“What are yous’ doing ?” a passerby asked.

“Trying to dam this weir.”

“Never saw the river so low.”

“I know. We’re having a boat race for kids.”

“In June ?”

“Don’t let us keep you from your walk.”

“Never saw the river this low.”

I KNOW !!!!

I clambered out. The water did seem to be staying this side of the weir.

Satisfied , we splodged our way back to the carpark in mud filled boots. I left Duke, saying I’d go back out in the afternoon and see how it was going.

Which I did, and it wasn’t.

It now seemed that there was less water in the weir than there had been before we put in the sandbags. The water had simply found a way around and through.

“The Hannon ?” I said as the phone was answered.


“More sandbags.”

“How many ?”

“All of them.”

“Tomorrow morning.”

I rang Duke and asked him if he could liberate some of the plastic signs which have featured local election candidates gurning at us over the last few weeks. He said he would.

The next morning Duke and I , along with several Raymond Augheys, two Beano Clerkins, three Neil Blayneys and a Peader Toibin, tackled the weir once more.

We removed the first 40 sandbags, placed the Raymond Augheys, two Beano Clerkins, three Neil Blayneys and a Peader Toibin against the weir wall and built up our now 80 strong stash of sandbags against them and were encouraged to see the pallets we’d been standing on start to float above the mud.

An old couple out for their morning walk stopped and looked quizzically at us.

“What are yous’ doing ?” they asked.

“Trying to dam this weir.”

“Never saw the river so low.”

“I know. We’re having a boat race for kids.”

“In June ?”

“Don’t let us keep you from your walk.”

“Never saw the river this low.”

I KNOW !!!!

We went home , content. I told Duke that I was meeting Ray, actual Ray, not the grinning plastic one, for a walk later and would let him know how it was going.

Ray and I met at the CoffeeDoc, had coffee , rum ‘n’ raisin ice cream and headed off for our walk along the river. We got to the weir and ….the water level was back down !

Ray now added hydro-engineering to his incredible list of areas of expertise and started suggesting things we should have done two days ago. He hopped on to the lower weir wall, and I shouted at him to get back up, as I knew that this wall was held together by a paper thin layer of  Victorian cement and wasp spit, and most of the stone underneath had washed away.

Ray now realised that due to his wonky knee, he couldn’t climb back up , or jump down to the dry river bed. I tried to pull him up in vain. Thankfully two of Monaghan’s finest runners, Charlotte and Suzette came jogging along the path, and I asked them to help. They are both Hyrox participants, so I knew they were used to lifting deadweights , so Ray shouldn’t be too much of a challenge. I dropped down two sandbags for him to stand on, and the girls grabbed an arm each and hauled him back up to dry land. Ray was very grateful and neither of the girls will ever have to worry about planning permission ever again.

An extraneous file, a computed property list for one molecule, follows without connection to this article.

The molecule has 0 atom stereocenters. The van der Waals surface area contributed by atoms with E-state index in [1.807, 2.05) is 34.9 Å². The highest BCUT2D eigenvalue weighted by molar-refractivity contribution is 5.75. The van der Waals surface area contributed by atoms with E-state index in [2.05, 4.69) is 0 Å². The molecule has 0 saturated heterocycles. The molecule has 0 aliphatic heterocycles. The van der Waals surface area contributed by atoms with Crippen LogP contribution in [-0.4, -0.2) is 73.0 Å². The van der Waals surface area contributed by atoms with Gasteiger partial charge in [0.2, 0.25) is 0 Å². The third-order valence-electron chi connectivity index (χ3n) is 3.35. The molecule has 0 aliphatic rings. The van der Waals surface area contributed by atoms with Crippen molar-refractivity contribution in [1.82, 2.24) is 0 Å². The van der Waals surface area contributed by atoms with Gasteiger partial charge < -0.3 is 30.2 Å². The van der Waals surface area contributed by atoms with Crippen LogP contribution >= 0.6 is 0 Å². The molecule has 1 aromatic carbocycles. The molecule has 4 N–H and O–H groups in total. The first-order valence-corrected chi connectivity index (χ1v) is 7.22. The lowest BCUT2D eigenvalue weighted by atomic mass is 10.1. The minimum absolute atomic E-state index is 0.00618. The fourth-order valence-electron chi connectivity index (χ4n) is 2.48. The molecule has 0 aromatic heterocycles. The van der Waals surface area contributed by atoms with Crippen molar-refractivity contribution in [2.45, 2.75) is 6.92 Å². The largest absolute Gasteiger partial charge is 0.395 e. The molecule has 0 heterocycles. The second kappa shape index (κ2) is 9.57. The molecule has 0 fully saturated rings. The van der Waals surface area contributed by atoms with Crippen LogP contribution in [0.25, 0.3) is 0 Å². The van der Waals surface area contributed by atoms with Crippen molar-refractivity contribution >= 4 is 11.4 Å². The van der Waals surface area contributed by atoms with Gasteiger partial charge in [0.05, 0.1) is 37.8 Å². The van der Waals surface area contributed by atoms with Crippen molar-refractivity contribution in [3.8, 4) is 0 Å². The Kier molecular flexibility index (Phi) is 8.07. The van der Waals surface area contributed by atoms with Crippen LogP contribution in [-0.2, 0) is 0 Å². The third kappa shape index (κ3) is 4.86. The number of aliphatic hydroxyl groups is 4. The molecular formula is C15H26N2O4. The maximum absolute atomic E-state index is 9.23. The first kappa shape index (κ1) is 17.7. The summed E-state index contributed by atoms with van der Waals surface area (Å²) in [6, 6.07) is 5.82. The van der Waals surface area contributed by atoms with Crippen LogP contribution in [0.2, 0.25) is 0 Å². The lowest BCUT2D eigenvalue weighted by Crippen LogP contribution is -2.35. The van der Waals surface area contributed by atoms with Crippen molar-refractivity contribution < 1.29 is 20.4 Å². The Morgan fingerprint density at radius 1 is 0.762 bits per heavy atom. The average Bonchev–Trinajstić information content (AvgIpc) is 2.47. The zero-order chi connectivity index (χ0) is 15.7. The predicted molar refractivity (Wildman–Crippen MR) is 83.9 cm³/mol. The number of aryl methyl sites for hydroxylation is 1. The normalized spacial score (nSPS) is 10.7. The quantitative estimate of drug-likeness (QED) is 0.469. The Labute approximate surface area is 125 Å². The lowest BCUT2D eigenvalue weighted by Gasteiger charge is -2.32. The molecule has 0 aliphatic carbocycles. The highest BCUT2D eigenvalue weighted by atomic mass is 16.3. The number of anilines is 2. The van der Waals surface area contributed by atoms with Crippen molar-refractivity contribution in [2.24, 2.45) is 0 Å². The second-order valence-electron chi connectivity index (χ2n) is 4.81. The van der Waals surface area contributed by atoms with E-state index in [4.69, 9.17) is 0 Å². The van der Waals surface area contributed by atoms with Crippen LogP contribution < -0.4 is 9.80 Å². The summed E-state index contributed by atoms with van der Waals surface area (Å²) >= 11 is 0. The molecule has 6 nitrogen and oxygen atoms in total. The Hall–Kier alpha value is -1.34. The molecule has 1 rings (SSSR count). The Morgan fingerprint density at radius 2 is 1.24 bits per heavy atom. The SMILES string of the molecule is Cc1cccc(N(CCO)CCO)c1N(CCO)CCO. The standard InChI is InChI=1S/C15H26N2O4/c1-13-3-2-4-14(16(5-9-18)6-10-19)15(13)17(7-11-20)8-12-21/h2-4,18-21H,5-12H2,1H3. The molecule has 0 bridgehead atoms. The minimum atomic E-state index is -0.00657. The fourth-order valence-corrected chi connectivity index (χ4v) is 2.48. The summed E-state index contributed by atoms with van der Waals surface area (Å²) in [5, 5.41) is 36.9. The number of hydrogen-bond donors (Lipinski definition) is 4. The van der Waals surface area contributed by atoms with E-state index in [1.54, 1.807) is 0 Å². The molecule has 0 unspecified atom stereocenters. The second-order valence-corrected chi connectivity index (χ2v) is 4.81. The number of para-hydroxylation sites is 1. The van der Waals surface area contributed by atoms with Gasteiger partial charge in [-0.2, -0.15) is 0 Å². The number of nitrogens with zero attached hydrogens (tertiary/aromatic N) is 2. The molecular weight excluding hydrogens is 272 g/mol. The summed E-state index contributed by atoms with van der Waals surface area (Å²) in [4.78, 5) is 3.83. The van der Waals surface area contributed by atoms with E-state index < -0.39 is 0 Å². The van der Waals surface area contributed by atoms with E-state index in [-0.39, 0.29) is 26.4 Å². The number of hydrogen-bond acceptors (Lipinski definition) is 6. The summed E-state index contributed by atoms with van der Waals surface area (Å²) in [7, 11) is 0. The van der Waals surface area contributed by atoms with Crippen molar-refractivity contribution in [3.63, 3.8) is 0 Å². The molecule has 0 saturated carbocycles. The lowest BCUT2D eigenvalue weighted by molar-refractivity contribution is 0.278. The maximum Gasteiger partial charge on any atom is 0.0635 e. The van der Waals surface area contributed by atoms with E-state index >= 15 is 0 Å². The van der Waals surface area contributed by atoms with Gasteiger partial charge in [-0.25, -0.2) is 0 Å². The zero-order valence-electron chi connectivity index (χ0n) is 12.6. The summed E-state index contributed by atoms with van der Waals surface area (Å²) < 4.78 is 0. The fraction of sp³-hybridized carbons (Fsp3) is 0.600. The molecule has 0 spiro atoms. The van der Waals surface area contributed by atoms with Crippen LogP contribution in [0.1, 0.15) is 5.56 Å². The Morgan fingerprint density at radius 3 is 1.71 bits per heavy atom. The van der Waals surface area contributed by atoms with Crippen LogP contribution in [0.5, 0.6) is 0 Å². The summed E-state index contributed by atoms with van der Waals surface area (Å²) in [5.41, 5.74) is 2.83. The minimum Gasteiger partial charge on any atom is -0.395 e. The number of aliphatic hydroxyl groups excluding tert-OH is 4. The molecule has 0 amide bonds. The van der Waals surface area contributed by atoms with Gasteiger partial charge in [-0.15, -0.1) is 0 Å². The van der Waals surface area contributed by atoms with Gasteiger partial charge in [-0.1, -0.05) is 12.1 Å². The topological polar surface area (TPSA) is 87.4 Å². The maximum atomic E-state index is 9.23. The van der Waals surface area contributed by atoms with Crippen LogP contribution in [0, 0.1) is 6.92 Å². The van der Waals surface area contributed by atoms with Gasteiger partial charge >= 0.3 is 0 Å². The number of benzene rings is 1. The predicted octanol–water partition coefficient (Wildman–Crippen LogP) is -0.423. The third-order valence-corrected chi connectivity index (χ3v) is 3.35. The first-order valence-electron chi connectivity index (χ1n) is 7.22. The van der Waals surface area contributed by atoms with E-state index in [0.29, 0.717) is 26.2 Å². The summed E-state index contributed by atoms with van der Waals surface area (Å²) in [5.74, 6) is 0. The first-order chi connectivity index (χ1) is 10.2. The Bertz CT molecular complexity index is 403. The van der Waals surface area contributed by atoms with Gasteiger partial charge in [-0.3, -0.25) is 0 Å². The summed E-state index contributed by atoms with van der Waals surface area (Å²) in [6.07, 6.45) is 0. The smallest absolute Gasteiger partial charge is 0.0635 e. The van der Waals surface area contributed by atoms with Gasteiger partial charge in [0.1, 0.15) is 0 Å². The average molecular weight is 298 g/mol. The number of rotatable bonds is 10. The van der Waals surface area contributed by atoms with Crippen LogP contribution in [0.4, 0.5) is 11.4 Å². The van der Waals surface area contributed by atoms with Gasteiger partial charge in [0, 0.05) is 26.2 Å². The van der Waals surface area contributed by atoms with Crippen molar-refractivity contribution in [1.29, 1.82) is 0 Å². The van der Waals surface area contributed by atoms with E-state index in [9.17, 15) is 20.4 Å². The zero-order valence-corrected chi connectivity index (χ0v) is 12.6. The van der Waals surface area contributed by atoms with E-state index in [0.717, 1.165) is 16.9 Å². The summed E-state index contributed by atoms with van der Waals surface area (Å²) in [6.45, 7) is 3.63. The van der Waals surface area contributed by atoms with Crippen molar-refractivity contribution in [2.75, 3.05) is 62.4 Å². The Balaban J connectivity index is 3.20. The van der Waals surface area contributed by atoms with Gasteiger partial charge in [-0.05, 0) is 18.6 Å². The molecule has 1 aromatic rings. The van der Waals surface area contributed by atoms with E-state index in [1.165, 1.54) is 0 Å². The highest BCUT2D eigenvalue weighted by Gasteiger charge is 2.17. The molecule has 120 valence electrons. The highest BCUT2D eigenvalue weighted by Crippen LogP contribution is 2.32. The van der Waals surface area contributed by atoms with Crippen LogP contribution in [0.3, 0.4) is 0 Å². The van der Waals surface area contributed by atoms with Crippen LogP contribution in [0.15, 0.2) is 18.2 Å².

Yesterday Ray, Duke and I went back out with another 20 sandbags, another Aughey, and two more Blayneys and tackled the sidewalls of the weir. We also started to clear a channel in the middle of the weir and subsequent river path, so what little water there was is concentrated in a narrower channel.

Passersby must have a meeting in the carpark before heading out for a walk and agree in advance to ask us the same questions every day just to wind us up. Yet again, a lovely old couple stopped.

“What are yous’ doing ?” they asked.

“Preparing a human sacrifice.”

“Never saw the river so low.”

“For Fucks Sake !”

“In June ?”

“GO AWAY !.”

“Never saw the river this low.”

I KNOW !!!!

We left the Park yesterday evening , very tired, but happy.

Not sure that we’ve done enough, but happy that we certainly did our best.

I saw a river eel.

I saw large stones from the castle in the river that I couldn’t move because they were now embraced by roots of trees along the bank.

I saw really nice people offer encouragement and support from the riverbank.

I saw several people jump in and help.

I saw robins flit along the path.

I saw community in action.

And I saw that the water will ultimately do what it wants. It will find it’s own way. We can’t fight it. We can only cajole it a little. It’s magnificent really..

Humans are 60% water.



P.S. For all of the little creatives out there, this is the simply brilliant The Spark.

P.P.S This is Muireann’s Bridge

Muireann’s Bridge

As you walk around the magnificent trails in Rossmore Park you will notice a lot of lakes, seven in total. Something you might not know is that none of the lakes are natural, they were all created by Muireann , the Drumlin Giant that controls all water in the Park. Muireann rests over her river now, but many, many years ago she was incredibly busy, digging out all of the lakes and constructing tunnels, sluices, and bridges to control the flow of water from her river to fill up the lakes. If you look closely as the path turns at our Baby Redwood towards Druid, you can see Muireann’s river split in two and one channel flows into Priestfield lake.

Back in the 1770’s a young man called John Mckenna was born in Willeville House, which you can still see today if you stand at St.Macartan’s Cathedral and look towards the graveyard. In the distance, behind it, you can see a large old house, and this is where John was born. He was a highly spirited boy and was always looking for adventures. In those days, around 1778, Monaghan was a growing town. A prison was being built where the courthouse is today using stones from the old Monaghan Castle. John and his friends would enter the construction site when the workers were finished for the evening and roll large stones down to the castle’s old fish ponds and make dams. They’d get chased away by the night watchmen. Other times he would organise his friends to go into the grounds around Sparke’s Lake, now called the Convent Lake, where there was a large brewery powered by a mill wheel. He made the wheel go backwards, flooding the brewery and getting chased away again.